Above panorama: view from the top of the Capitol stairs
(if you haven't read part 1 yet, click here
So where did all this controversy on Cuba come from?
What I have understood is this (I'll try to keep it short):
Americans were investing in the country in the early 1900s and at a certain point in time they owned 2/3rd of farmland in Cuba. Sugar industry was booming and mob gangsters like Al Capone started to set up a tourist sector based on drinking, gambling and prostitution. Governments in the 1st half of the 20th century were weak and in 1952, Fulgencio Batista staged his second military coup successfully. His style of government was dictatorial, inciting a revolutionary group around the charismatic lawyer, Fidel Castro. Castro chose to free the country of dictatorship by using force. After a failed assault in 1953, he was captured, jailed but later freed after Batista won fraudulent elections in 1955 and agreed to grant amnesty to political prisoners. Castro then fled to Mexico where he continued his plans for a revolution. Amongst him were now the charismatic figures of Ernesto "Che" Guevara (a doctor from Argentina) and Camilo Cienfuegos.
Castro and 81
others left Mexico by boat and landed on Cuban by sea in late 1956. They almost failed again but managed to escape and started to slowly build the revolution from inside the country. By 1958 they had "conquered" the entire country and Batista fled. Once in power, Castro had many Batista supporters killed and reclaimed farmland without compensation, infuriating the Americans. It only got worse from there: more and more private companies (with US business interests) were nationalized, Castro ordered US embassy reductions in Havana and the Soviet Union became good friends with Cuba. The US responded by retreating their ambassadors, prohibiting their citizens to travel to Cuba and declaring a full trade embargo.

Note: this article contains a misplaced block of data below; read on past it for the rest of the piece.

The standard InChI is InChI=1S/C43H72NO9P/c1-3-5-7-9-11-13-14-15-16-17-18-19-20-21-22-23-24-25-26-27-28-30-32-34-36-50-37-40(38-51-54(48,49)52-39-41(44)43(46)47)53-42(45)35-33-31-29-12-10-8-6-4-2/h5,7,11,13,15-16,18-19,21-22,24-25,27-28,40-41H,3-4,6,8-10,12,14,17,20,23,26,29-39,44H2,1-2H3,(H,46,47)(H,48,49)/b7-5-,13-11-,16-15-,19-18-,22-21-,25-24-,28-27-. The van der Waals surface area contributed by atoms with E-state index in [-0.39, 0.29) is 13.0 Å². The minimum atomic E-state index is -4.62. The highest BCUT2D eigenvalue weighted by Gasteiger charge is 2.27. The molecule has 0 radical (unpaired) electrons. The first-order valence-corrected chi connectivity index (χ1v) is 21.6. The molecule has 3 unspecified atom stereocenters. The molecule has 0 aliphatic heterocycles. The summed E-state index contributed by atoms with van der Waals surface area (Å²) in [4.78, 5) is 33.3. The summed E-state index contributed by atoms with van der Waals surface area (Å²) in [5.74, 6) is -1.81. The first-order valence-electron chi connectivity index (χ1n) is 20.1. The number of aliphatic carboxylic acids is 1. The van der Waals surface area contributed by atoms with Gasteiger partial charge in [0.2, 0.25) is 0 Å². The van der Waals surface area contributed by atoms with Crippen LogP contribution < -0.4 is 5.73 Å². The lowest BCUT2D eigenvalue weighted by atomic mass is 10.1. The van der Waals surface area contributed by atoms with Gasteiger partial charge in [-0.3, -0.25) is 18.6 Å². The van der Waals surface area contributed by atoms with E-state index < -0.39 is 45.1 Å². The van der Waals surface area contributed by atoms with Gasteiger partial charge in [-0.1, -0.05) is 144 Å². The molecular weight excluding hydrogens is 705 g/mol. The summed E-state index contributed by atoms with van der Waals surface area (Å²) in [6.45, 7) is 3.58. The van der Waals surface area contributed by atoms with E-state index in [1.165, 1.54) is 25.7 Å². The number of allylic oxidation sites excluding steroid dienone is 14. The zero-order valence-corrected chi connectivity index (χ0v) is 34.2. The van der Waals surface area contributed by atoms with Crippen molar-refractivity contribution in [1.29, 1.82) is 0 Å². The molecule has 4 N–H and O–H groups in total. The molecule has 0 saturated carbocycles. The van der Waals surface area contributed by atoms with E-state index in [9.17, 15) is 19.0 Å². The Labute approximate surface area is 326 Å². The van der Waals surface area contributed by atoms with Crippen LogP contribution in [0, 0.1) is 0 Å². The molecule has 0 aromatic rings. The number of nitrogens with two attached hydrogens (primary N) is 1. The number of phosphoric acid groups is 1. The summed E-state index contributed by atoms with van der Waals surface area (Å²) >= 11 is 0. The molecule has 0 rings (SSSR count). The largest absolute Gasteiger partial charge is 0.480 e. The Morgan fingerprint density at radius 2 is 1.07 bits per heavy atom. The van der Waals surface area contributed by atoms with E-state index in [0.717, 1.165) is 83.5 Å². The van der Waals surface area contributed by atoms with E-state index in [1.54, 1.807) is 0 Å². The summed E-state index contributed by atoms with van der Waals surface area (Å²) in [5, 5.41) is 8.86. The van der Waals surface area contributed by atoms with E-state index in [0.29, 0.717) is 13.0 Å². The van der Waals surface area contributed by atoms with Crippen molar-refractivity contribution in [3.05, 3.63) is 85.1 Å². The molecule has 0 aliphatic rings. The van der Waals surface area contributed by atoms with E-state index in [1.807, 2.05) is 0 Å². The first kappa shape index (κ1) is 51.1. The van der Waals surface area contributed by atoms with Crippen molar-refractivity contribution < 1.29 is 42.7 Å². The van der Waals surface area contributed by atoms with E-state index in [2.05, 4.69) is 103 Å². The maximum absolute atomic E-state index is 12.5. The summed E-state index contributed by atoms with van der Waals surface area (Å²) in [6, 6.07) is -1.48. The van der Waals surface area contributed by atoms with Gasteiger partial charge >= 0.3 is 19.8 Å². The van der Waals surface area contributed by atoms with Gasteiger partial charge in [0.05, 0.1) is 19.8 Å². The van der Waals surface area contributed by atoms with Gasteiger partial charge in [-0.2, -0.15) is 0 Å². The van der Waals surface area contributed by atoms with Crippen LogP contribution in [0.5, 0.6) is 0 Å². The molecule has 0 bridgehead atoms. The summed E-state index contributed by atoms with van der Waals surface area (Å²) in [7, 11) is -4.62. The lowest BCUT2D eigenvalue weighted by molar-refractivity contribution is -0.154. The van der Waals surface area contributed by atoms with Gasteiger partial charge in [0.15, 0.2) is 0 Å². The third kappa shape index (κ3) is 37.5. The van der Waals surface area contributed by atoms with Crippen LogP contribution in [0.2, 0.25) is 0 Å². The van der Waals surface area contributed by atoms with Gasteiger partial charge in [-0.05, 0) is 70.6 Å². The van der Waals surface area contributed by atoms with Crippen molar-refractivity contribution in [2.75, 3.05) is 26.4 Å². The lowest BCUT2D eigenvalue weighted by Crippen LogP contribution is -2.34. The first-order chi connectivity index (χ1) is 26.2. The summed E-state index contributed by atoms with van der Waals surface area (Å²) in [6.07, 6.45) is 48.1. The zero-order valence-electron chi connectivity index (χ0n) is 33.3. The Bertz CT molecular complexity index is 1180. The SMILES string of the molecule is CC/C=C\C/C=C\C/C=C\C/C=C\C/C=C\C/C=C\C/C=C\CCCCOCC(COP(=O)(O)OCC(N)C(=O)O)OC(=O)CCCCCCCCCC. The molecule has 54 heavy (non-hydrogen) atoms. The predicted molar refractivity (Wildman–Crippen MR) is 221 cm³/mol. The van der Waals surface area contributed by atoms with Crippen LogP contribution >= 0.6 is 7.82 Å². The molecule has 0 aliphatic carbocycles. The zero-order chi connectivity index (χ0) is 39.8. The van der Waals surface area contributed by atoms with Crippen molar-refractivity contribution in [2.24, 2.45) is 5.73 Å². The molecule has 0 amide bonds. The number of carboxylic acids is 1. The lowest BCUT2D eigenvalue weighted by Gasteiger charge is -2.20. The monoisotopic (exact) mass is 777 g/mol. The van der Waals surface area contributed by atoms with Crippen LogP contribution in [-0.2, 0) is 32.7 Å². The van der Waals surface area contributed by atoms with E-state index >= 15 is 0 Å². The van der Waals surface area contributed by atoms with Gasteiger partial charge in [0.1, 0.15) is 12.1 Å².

Much more has happened since, but you can read that in the history books :-)
In stark contrast to this, stands the Capitolio Nacional, in Centro Habana, which was built in 1929 and modeled after the US Capitol in Washington, DC. It used to be the seat of the Cuban Congress but it now houses other institutions. Next to the Capitolio is the Gran Teatro de la Habana, a beautiful early 20th century building. In front of it is the parque central, where a large
statue of Jose Marti looks over the surroundings. Jose Marti is Cuba's national revolutionary figure and martyr, as he got killed in the independence war with Spain in 1895.
Another well-known building in Havana is the Art Deco style Bacardi building. It is topped with Bacardi's famous bat, present on every Bacardi bottle. The Bacardi family, and the brand, left Cuba just in time before it was to be nationalized by the Castro government (it is now headquartered in Bermuda).
The Museo de la Revolucion is housed in another impressive building and propagates the story and success of the Cuban Revolution. It is interesting and has a tribute room to revolutionary figures Camilo Cienfuegos (his plane was lost in 1959) and Che Guevara (executed in Bolivia, in 1967, after being caught organizing another revolution).
Plaza de la Revolucion (called Plaza de la Republica before the revolution), is a huge square surrounded with several government buildings, adorned with images of Che Guevara and Camilo Cienfuegos and a 142m high Jose Marti memorial. It's possible to ride an elevator all the way to the top for stunning views over Havana, its wide avenues and the square.
last evening in Havana, I went to the Tropicana Nightclub, surrounded by lush tropical gardens. It started as a cabaret club in 1939 and thrived in the 1950s when it was run by an American mobster until he got kicked out of Cuba by Castro, in 1959. Today, the venue is still home to a spectacular dance show, starring about 200 performers; dancers, singers, acrobats and musicians. It's a 2 hour show and I had a front row seat: an amazing closer to my Havana experience!
More pictures below and on the next page.
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